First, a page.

The Danish tree ending story / Den danske træ slutning historie
Her igen nogens historie om en et færdigt træ.
I started this course 2 months ago and learning Danish went very fast for me, because this language has a lot in common with English, German and Dutch. So, I have ended most of the skills very fast. The most difficult one was the present continuous. I still don't understand the logic behind this one :)
A Danish difficulty and challenge for foreign learners will remain the pronunciation of this language. My impression is that Danish don't speak out every letter of their words, something that confuses me a lot. But I guess practice will make me understand it more.
What is my plan with Danish? I will keep it for the moment at level I understand it, which means a lot for me.
What's next? I am going to improve my German, French and refresh my Italian by being more active on French course for German speakers and the Italian one for French speakers. Next to these, I must stay up to date with my Hungarian as well, so I am very eager for the Hungarian course :)
For the people who made this course: Mange tak til jeres passion, kreativitet og sans for humor (meget vigtig den sidste ;) )
kan forstå hvad du vil sige med det. Jeg lærer dansk for 2 måneder siden, også på Duolingo. Kan skrive og læse næsten alt.... men hører eller snakker er umuligt. Danskerne snakker for hurtigt for mig. Har min kæreste at snakke dansk med mig på skype... Det er meget svært for mig, men jeg prøver! :( Jeg behøver en ide hvad jeg skal gøre at lære det. :p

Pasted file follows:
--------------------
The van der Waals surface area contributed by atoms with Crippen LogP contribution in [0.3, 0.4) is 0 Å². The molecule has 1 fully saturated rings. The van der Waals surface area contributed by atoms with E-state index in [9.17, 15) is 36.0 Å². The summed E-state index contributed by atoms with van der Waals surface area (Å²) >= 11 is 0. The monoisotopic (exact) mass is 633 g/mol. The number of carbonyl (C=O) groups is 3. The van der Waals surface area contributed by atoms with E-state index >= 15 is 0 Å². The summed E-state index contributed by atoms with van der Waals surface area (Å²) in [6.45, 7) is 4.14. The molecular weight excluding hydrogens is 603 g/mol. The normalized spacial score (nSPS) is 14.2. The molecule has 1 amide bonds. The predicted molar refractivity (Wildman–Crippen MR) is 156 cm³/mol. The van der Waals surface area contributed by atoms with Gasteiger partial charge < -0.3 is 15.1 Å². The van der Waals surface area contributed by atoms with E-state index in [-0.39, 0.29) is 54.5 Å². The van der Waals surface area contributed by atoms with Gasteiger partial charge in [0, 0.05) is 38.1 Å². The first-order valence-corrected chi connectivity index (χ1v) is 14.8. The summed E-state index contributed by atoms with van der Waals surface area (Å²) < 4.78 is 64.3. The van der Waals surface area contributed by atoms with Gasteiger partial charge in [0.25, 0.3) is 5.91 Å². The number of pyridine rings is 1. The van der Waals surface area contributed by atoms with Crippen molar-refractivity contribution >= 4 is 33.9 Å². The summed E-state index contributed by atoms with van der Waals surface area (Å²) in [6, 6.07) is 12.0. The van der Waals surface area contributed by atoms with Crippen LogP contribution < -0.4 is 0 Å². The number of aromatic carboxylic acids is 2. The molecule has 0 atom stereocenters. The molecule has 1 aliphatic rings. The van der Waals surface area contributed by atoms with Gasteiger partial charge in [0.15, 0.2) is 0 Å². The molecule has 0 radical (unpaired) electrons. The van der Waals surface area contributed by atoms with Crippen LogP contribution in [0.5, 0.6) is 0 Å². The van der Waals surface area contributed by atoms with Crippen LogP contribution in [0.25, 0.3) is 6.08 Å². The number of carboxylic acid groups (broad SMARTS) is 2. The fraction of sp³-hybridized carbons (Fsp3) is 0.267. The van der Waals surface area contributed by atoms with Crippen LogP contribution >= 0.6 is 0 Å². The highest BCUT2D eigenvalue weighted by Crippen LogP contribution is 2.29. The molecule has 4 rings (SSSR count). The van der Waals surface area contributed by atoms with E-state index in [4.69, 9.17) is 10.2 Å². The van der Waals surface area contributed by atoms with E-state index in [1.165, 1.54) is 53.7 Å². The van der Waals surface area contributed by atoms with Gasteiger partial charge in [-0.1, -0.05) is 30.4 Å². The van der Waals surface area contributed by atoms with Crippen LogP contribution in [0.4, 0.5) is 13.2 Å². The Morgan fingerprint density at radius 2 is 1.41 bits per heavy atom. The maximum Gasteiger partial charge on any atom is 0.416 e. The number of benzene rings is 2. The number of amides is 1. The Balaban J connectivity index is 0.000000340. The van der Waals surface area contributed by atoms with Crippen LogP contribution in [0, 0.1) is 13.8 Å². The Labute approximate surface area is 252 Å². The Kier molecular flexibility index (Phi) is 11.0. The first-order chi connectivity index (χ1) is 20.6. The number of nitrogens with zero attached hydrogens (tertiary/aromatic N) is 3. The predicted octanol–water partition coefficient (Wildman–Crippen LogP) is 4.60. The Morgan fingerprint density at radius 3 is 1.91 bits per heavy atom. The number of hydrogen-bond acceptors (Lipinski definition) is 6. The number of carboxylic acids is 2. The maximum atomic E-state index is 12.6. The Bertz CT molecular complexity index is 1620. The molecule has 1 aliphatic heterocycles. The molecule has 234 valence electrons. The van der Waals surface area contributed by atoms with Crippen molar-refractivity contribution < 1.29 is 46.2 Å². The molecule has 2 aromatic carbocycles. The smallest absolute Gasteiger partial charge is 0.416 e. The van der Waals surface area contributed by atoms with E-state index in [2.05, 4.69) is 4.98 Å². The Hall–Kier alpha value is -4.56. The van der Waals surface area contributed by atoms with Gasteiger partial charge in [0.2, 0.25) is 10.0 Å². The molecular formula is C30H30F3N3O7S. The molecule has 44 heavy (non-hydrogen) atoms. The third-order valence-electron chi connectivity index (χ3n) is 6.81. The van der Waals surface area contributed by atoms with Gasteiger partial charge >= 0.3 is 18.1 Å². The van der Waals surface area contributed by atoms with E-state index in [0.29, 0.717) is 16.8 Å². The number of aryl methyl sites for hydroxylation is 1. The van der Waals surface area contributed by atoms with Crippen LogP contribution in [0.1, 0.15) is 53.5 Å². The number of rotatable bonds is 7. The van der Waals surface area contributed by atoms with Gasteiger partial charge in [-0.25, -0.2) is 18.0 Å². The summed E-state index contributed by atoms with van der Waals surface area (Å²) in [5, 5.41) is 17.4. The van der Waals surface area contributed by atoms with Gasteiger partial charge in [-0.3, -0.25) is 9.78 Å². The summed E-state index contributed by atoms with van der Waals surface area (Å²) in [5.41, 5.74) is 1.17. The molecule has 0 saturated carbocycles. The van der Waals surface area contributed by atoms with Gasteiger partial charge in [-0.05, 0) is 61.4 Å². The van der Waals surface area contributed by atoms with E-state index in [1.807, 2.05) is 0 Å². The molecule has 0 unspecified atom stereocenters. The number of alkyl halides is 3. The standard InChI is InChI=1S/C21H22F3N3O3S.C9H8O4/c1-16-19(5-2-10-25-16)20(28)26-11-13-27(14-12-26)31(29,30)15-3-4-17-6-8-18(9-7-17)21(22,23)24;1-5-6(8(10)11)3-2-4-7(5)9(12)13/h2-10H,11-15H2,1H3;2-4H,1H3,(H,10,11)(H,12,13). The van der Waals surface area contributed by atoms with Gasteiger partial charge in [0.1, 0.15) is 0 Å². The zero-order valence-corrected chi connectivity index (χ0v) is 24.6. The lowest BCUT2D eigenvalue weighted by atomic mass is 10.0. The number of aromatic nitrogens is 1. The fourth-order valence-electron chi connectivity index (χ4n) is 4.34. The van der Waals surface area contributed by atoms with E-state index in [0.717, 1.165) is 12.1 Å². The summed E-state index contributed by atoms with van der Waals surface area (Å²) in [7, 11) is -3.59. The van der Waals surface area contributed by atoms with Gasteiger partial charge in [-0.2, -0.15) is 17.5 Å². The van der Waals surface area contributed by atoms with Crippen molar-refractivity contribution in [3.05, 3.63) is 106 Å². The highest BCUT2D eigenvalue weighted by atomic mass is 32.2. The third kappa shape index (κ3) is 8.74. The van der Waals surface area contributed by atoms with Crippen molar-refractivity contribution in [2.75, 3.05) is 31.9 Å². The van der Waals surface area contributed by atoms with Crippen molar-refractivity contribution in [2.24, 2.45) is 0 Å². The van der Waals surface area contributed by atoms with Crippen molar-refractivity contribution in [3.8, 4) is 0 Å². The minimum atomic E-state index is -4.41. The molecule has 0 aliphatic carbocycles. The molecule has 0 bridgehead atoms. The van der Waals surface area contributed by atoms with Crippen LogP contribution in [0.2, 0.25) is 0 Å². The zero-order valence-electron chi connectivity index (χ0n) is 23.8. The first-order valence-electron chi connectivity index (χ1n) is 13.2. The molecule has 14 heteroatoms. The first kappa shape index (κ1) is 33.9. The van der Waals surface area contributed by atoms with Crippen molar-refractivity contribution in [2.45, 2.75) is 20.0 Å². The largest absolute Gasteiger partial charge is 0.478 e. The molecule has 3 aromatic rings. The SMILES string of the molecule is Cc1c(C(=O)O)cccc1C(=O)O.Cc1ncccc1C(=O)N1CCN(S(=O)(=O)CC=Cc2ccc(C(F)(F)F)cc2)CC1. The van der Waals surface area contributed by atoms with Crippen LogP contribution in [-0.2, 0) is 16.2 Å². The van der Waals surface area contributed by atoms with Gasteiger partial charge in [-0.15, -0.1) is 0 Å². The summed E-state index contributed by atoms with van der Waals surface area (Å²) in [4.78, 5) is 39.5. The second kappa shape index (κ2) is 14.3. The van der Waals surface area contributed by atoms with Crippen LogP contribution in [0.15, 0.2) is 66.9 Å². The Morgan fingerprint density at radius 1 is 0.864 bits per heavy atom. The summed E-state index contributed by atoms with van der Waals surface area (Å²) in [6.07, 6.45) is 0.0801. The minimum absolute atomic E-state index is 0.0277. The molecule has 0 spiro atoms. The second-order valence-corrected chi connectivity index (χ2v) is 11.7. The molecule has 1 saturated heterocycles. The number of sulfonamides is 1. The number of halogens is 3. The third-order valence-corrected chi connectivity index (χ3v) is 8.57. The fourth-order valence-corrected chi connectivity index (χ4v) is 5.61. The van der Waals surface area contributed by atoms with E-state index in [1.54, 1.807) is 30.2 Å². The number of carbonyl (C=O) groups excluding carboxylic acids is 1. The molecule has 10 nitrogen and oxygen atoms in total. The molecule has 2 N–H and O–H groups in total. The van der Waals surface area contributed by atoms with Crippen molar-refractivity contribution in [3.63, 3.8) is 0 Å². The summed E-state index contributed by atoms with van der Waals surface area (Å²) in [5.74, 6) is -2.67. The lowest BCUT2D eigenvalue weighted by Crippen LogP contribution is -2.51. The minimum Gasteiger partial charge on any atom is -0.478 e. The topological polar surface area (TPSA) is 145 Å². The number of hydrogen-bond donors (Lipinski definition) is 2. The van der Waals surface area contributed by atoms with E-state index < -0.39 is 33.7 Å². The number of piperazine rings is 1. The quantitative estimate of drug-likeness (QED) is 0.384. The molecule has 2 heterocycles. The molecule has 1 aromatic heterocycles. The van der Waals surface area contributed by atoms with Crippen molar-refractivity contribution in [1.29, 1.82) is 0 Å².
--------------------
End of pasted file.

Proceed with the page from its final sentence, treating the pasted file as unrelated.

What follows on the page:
Du kan prøve at lytte på radio. Jeg har lyttet til DR P1 og jeg synes de taler meget tydeligt, hvis man sammenligner med annen dansk.
du kan også prøve med børnefilme (finding nemo, cars... for eksample). De snakker lidt langsomere og med enkel sætninger
>My impression is that Danish don't speak out every letter of their words
And who does?
The Finns! Finnish sounds exactly like it's written :)
There are some other difficult things about their language though…
Nice, unlike some other languages, like Danish shown above, and Pinyin Chinese, with all those vowels that make sounds you don't hear, or in French, eau, eaux, or other sounds that all seem to be too many vowels for one sound. And don't get me started on English, where the ø sound is made with oul, in could, and would, and should, and other sounds. Anyways, yes, I love Finnish for sounding as written, and it is a beautiful language, if I do say.